Must Read: HASTAC/MLA Rethinking Tenure Guidelines

Cathy Davidson has an excellent post up at HASTAC thinking about the meaning of tenure and ways of imagining valid tenure standards for an increasingly interdisciplinary future. Along the way, she announces that HASTAC will be working with the MLA on reimagining tenure guidelines, and that they hope to work with other disciplinary organizations as well.

But the key moments of her post come after that announcement, as she ponders what the basis for tenure decisions ought to be:

The basic question is not have you published that book. The fundamental question is, based on one’s first six or seven years in the profession, is one likely to be a lifelong, energetic, idea-filled, responsible, creative, innovative contributor to the profession, even when the Damocles’ Sword of tenure is no longer swinging above.


How in the world can a “floor” requirement ever predict future performance? That is, if you establish a quantitative measure, such as one book for tenure, two books for full professor, what in the world are you saying about future contributions? You achieve the measure and then you stop? Really? Is that the ideology of tenure?

The point of the tenure evaluation is supposed to be using a scholar’s past performance as a predictor of continuing performance — on some level, the existence of the first book is meant to stand in for all the future books that will follow. For too many scholars, though, the book requirement becomes a literal end in itself, a finish line that, once crossed, leaves the scholar without future direction or motivation.

So what if we were to say, forget the book, or whatever number of articles one were to set, and instead focus the standards for tenure on the demonstration of an active, ongoing research agenda? How many different forms might meet these new standards? What new kinds of scholarly engagement might we foster?

Probably Unrelated Observations

1. I am writing my way into new holes far faster than I can do the research and reading necessary to fill them. On the one hand, this is great; I’m clearly making progress on the chapter. And what I need to be doing right now, more than anything else, really is writing, even of the broad strokes, fill in details later variety. On the other hand, I’m trying to do both some writing and some reading each day, and each day’s writing changes my sense of the most pressing thing for me to be reading, so I keep picking up new texts each day.

2. Attempting to keep the details of a complex project straight in one’s head becomes significantly harder when the head in question is so occluded by unspeakable substances as to cause significant degradation in one’s optimal oxygen intake. Which is to say that I have another cold, and I’m seriously annoyed about it. Stupid MLA.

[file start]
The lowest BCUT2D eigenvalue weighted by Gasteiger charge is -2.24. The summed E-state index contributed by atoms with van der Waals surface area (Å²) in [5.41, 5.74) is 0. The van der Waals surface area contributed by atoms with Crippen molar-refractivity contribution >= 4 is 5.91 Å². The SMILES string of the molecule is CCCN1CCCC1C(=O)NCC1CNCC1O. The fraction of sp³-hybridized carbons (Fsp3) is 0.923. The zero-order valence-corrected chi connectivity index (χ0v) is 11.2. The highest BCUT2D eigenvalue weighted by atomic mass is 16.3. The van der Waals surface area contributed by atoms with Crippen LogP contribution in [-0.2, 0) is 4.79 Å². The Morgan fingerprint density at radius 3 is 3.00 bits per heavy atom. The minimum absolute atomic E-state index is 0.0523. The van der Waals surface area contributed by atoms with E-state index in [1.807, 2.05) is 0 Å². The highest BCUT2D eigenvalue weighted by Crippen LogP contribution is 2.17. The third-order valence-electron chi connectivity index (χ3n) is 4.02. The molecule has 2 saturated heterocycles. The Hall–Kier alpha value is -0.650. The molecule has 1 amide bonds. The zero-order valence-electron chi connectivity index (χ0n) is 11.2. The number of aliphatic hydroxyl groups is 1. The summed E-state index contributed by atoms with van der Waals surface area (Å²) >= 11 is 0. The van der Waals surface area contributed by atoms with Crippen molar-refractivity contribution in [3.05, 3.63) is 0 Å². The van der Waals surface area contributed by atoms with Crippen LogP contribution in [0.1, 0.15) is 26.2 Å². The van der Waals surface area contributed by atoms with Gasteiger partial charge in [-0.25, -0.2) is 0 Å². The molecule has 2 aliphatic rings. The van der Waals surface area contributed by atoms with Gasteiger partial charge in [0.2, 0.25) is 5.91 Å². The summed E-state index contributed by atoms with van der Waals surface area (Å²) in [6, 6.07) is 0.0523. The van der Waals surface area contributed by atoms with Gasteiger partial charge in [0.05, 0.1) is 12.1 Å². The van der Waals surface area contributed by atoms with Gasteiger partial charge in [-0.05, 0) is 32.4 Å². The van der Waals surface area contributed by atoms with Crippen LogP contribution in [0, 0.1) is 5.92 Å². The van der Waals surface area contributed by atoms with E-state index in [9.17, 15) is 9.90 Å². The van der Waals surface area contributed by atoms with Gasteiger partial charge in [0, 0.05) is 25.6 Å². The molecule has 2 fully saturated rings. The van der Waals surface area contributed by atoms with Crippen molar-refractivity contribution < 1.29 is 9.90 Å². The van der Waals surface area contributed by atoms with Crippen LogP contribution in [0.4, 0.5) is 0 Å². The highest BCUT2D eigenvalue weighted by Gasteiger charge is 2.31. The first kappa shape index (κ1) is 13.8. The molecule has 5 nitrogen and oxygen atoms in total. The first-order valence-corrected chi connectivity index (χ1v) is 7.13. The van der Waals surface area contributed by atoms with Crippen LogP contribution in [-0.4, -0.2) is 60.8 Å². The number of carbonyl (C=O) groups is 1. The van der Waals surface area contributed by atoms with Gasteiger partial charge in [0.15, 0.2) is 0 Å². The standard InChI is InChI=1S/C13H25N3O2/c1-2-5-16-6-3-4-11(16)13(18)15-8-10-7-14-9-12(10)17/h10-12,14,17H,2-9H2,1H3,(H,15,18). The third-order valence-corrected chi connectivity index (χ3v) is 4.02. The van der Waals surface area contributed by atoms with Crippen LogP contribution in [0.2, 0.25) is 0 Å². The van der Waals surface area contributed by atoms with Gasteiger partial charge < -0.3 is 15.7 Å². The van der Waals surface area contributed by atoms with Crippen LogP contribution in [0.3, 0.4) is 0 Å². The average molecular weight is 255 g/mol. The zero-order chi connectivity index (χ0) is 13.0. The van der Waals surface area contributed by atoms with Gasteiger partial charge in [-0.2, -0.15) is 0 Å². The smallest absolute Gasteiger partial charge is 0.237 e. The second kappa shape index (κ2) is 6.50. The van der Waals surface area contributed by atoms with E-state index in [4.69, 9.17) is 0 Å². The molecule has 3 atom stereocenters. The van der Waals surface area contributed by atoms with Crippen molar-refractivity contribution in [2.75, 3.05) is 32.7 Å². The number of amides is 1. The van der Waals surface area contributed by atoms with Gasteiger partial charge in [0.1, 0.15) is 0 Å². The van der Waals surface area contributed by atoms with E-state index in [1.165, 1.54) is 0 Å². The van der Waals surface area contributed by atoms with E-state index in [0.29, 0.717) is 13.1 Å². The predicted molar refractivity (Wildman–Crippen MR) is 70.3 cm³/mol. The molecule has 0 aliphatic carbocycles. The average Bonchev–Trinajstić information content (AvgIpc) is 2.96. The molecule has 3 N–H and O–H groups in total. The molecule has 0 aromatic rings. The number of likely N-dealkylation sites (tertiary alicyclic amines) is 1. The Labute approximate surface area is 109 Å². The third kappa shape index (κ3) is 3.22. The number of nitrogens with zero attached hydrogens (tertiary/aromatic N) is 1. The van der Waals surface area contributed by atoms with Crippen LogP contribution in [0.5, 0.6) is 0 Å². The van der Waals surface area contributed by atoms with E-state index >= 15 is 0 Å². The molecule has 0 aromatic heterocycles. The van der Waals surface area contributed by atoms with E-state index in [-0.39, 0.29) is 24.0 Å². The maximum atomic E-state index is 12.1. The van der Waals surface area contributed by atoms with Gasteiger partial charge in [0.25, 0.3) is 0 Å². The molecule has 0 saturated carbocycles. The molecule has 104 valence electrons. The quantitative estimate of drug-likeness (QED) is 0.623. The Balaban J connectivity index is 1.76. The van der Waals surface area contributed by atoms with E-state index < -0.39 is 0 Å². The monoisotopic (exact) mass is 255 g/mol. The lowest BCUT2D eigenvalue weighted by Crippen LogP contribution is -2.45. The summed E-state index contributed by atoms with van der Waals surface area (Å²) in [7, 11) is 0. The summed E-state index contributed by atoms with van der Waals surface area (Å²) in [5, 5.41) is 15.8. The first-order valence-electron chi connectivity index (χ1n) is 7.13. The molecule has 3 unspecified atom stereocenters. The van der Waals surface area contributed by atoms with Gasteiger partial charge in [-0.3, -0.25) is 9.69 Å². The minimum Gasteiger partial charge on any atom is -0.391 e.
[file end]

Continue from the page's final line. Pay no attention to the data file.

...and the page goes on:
The Blob

The peer review chapter that I’ve mentioned a few times of late is a key element of the big project I’ve been working on since January (or more accurately, given the last couple of months, gearing up to work like crazy on this summer). I’ve said several times that I want to start blogging some pieces of the project, both to get some of the ideas into preliminary circulation and to get some early feedback. I’ve held off on doing so, though, partially out of an ongoing nervousness about putting unfinished material out into the world — a deep irony, I recognize, given that I’ve been at this blogging thing for nearly six years now, not to mention all the talk I’ve done at MediaCommons about shifting the center of gravity in scholarly publishing at least slightly away from finished products and toward process.

Another part of my hesitation, however, has to do with my ongoing uncertainty about the mode of production of the project itself. On the one hand, I have some strategic reasons for wanting the project to have a print existence, not least among them that the argument I’m making could otherwise very easily fall into the trap of preaching to the choir; the argument, about the institutional change that will be required in order for the academy to move into the digital publishing future, has to reach those most resistant to that change, and they’re unlikely to read it online. On the other hand, I want the text to have a primary existence online, to put its metaphoric money where its mouth is, to show what that digital future might look like.

But there’s the $64,000 question: what might it look like? I don’t want the digital version to simply replicate the printed page online: no paper under glass! The text needs to be networked and commentable, but beyond that, I’m not yet clear what I want it to look like or how I want to release it. For instance, I could, as Siva is doing, blog bits and pieces of the research and the ideas as they come together, while working on a separately produced linear text, or I could, as Noah did, release the text in chunks for comment and discussion after it’s fully drafted. Or, I imagine, I could do something inbetween, something more akin to drafting online.

I’m going to post the project proposal in the next few days, I think, so that I can start talking about the argument and its structure. For now, though I’d really like to hear some opinions about the structural possibilities for a project like this in general, as distinct from the structure of this particular project. Some of how this goes will likely be determined by the press with which I hope to be working, but I think I’ll have a pretty significant role in shaping the process, so I’d love have some discussion here about the kinds of things I should be thinking about as I move forward.